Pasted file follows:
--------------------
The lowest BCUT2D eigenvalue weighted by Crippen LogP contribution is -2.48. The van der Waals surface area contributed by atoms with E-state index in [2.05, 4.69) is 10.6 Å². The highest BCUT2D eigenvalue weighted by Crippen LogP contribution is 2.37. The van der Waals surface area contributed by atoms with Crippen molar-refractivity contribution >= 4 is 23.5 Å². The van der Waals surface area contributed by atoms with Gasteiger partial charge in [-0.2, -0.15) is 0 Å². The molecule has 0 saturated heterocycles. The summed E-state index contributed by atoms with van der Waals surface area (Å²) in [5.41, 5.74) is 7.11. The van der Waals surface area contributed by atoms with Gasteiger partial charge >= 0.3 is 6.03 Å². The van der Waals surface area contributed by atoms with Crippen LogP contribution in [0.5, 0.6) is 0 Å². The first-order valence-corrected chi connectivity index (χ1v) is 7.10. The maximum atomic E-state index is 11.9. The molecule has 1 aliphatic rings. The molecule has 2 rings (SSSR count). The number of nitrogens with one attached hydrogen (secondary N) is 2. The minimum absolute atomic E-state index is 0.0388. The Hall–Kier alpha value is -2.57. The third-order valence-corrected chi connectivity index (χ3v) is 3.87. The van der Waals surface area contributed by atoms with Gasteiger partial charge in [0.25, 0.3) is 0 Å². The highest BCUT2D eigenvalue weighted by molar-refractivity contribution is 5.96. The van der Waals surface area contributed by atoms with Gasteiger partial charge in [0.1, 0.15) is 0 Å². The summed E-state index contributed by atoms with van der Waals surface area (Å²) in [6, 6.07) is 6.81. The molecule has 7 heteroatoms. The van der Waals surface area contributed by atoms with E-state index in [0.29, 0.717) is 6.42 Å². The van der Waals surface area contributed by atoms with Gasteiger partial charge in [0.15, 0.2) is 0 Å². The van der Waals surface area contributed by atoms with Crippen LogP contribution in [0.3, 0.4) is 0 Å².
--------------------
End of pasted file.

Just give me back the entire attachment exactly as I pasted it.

The lowest BCUT2D eigenvalue weighted by Crippen LogP contribution is -2.48. The van der Waals surface area contributed by atoms with E-state index in [2.05, 4.69) is 10.6 Å². The highest BCUT2D eigenvalue weighted by Crippen LogP contribution is 2.37. The van der Waals surface area contributed by atoms with Crippen molar-refractivity contribution >= 4 is 23.5 Å². The van der Waals surface area contributed by atoms with Gasteiger partial charge in [-0.2, -0.15) is 0 Å². The molecule has 0 saturated heterocycles. The summed E-state index contributed by atoms with van der Waals surface area (Å²) in [5.41, 5.74) is 7.11. The van der Waals surface area contributed by atoms with Gasteiger partial charge >= 0.3 is 6.03 Å². The van der Waals surface area contributed by atoms with Crippen LogP contribution in [0.5, 0.6) is 0 Å². The first-order valence-corrected chi connectivity index (χ1v) is 7.10. The maximum atomic E-state index is 11.9. The molecule has 1 aliphatic rings. The molecule has 2 rings (SSSR count). The number of nitrogens with one attached hydrogen (secondary N) is 2. The minimum absolute atomic E-state index is 0.0388. The Hall–Kier alpha value is -2.57. The third-order valence-corrected chi connectivity index (χ3v) is 3.87. The van der Waals surface area contributed by atoms with Gasteiger partial charge in [0.25, 0.3) is 0 Å². The highest BCUT2D eigenvalue weighted by molar-refractivity contribution is 5.96. The van der Waals surface area contributed by atoms with Gasteiger partial charge in [0.1, 0.15) is 0 Å². The summed E-state index contributed by atoms with van der Waals surface area (Å²) in [6, 6.07) is 6.81. The molecule has 7 heteroatoms. The van der Waals surface area contributed by atoms with E-state index in [0.29, 0.717) is 6.42 Å². The van der Waals surface area contributed by atoms with Gasteiger partial charge in [0.15, 0.2) is 0 Å². The van der Waals surface area contributed by atoms with Crippen LogP contribution in [0.3, 0.4) is 0 Å².